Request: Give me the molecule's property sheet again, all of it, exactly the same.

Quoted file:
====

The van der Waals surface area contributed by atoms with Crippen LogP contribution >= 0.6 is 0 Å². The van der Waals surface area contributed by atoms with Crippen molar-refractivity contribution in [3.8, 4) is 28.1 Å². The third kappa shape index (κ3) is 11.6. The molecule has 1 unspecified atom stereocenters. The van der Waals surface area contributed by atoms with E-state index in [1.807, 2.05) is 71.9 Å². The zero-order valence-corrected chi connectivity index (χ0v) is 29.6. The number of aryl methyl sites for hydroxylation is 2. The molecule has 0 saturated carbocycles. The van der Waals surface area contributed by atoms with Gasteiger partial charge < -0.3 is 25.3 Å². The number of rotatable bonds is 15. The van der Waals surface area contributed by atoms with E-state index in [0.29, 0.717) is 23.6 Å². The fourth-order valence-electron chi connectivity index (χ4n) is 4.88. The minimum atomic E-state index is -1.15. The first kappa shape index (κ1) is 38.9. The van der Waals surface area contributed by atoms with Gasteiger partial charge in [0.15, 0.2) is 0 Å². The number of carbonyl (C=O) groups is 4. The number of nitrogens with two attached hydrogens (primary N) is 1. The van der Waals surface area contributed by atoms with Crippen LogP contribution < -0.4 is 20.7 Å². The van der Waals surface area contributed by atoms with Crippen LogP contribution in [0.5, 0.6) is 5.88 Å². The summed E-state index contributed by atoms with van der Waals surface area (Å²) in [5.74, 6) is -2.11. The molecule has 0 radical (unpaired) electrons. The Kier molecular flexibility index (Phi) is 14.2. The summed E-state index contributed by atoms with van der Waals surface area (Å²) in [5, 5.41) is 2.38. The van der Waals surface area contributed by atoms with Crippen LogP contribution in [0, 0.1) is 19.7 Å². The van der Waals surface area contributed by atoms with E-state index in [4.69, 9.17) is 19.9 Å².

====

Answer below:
The van der Waals surface area contributed by atoms with Crippen LogP contribution >= 0.6 is 0 Å². The van der Waals surface area contributed by atoms with Crippen molar-refractivity contribution in [3.8, 4) is 28.1 Å². The third kappa shape index (κ3) is 11.6. The molecule has 1 unspecified atom stereocenters. The van der Waals surface area contributed by atoms with E-state index in [1.807, 2.05) is 71.9 Å². The zero-order valence-corrected chi connectivity index (χ0v) is 29.6. The number of aryl methyl sites for hydroxylation is 2. The molecule has 0 saturated carbocycles. The van der Waals surface area contributed by atoms with Gasteiger partial charge < -0.3 is 25.3 Å². The number of rotatable bonds is 15. The van der Waals surface area contributed by atoms with E-state index in [0.29, 0.717) is 23.6 Å². The fourth-order valence-electron chi connectivity index (χ4n) is 4.88. The minimum atomic E-state index is -1.15. The first kappa shape index (κ1) is 38.9. The van der Waals surface area contributed by atoms with Gasteiger partial charge in [0.15, 0.2) is 0 Å². The number of carbonyl (C=O) groups is 4. The number of nitrogens with two attached hydrogens (primary N) is 1. The van der Waals surface area contributed by atoms with Crippen LogP contribution < -0.4 is 20.7 Å². The van der Waals surface area contributed by atoms with Crippen LogP contribution in [0.5, 0.6) is 5.88 Å². The summed E-state index contributed by atoms with van der Waals surface area (Å²) in [5.74, 6) is -2.11. The molecule has 0 radical (unpaired) electrons. The Kier molecular flexibility index (Phi) is 14.2. The summed E-state index contributed by atoms with van der Waals surface area (Å²) in [5, 5.41) is 2.38. The van der Waals surface area contributed by atoms with Crippen LogP contribution in [0, 0.1) is 19.7 Å². The van der Waals surface area contributed by atoms with E-state index in [4.69, 9.17) is 19.9 Å².